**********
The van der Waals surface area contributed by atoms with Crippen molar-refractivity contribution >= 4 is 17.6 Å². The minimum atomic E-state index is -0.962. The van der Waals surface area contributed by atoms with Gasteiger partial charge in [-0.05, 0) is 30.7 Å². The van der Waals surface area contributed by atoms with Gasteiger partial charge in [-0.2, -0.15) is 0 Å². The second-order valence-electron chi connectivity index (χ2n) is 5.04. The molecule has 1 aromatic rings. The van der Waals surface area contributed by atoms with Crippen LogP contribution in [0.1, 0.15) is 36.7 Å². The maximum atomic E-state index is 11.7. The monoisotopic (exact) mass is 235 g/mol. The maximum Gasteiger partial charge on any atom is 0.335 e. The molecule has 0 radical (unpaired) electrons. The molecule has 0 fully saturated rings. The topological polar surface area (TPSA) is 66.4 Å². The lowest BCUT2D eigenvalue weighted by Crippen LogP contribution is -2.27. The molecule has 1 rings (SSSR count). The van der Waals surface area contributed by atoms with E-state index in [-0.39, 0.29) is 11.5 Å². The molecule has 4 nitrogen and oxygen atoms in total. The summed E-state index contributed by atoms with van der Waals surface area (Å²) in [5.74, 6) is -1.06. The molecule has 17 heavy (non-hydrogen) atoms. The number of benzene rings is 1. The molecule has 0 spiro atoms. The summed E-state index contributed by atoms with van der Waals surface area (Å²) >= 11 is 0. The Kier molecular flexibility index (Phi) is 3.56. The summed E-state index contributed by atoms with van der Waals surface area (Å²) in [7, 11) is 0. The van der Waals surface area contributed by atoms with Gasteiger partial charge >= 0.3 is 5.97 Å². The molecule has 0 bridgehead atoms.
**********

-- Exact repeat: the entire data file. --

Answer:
The van der Waals surface area contributed by atoms with Crippen molar-refractivity contribution >= 4 is 17.6 Å². The minimum atomic E-state index is -0.962. The van der Waals surface area contributed by atoms with Gasteiger partial charge in [-0.05, 0) is 30.7 Å². The van der Waals surface area contributed by atoms with Gasteiger partial charge in [-0.2, -0.15) is 0 Å². The second-order valence-electron chi connectivity index (χ2n) is 5.04. The molecule has 1 aromatic rings. The van der Waals surface area contributed by atoms with Crippen LogP contribution in [0.1, 0.15) is 36.7 Å². The maximum atomic E-state index is 11.7. The monoisotopic (exact) mass is 235 g/mol. The maximum Gasteiger partial charge on any atom is 0.335 e. The molecule has 0 radical (unpaired) electrons. The molecule has 0 fully saturated rings. The topological polar surface area (TPSA) is 66.4 Å². The lowest BCUT2D eigenvalue weighted by Crippen LogP contribution is -2.27. The molecule has 1 rings (SSSR count). The van der Waals surface area contributed by atoms with E-state index in [-0.39, 0.29) is 11.5 Å². The molecule has 4 nitrogen and oxygen atoms in total. The summed E-state index contributed by atoms with van der Waals surface area (Å²) in [5.74, 6) is -1.06. The molecule has 17 heavy (non-hydrogen) atoms. The number of benzene rings is 1. The molecule has 0 spiro atoms. The summed E-state index contributed by atoms with van der Waals surface area (Å²) >= 11 is 0. The Kier molecular flexibility index (Phi) is 3.56. The summed E-state index contributed by atoms with van der Waals surface area (Å²) in [7, 11) is 0. The van der Waals surface area contributed by atoms with Gasteiger partial charge >= 0.3 is 5.97 Å². The molecule has 0 bridgehead atoms.